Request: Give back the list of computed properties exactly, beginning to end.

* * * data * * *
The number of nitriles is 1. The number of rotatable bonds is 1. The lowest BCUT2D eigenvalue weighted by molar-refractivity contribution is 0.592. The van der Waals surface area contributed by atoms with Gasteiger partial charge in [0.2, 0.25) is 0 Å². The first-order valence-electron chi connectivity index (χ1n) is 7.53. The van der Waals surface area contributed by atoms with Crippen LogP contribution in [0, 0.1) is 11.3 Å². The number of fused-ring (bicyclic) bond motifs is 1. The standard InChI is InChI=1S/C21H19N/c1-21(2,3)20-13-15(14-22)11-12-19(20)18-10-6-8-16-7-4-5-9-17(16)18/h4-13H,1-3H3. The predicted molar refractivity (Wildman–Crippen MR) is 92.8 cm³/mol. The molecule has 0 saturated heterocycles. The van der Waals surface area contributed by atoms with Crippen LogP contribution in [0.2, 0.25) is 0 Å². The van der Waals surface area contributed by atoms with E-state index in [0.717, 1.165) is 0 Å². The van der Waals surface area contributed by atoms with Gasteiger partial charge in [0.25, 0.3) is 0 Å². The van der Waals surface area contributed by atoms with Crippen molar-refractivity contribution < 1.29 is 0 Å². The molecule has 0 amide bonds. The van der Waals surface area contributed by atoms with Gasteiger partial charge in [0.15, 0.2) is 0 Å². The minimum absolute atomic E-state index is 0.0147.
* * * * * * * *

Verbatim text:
The number of nitriles is 1. The number of rotatable bonds is 1. The lowest BCUT2D eigenvalue weighted by molar-refractivity contribution is 0.592. The van der Waals surface area contributed by atoms with Gasteiger partial charge in [0.2, 0.25) is 0 Å². The first-order valence-electron chi connectivity index (χ1n) is 7.53. The van der Waals surface area contributed by atoms with Crippen LogP contribution in [0, 0.1) is 11.3 Å². The number of fused-ring (bicyclic) bond motifs is 1. The standard InChI is InChI=1S/C21H19N/c1-21(2,3)20-13-15(14-22)11-12-19(20)18-10-6-8-16-7-4-5-9-17(16)18/h4-13H,1-3H3. The predicted molar refractivity (Wildman–Crippen MR) is 92.8 cm³/mol. The molecule has 0 saturated heterocycles. The van der Waals surface area contributed by atoms with Crippen LogP contribution in [0.2, 0.25) is 0 Å². The van der Waals surface area contributed by atoms with E-state index in [0.717, 1.165) is 0 Å². The van der Waals surface area contributed by atoms with Gasteiger partial charge in [0.25, 0.3) is 0 Å². The van der Waals surface area contributed by atoms with Crippen molar-refractivity contribution < 1.29 is 0 Å². The molecule has 0 amide bonds. The van der Waals surface area contributed by atoms with Gasteiger partial charge in [0.15, 0.2) is 0 Å². The minimum absolute atomic E-state index is 0.0147.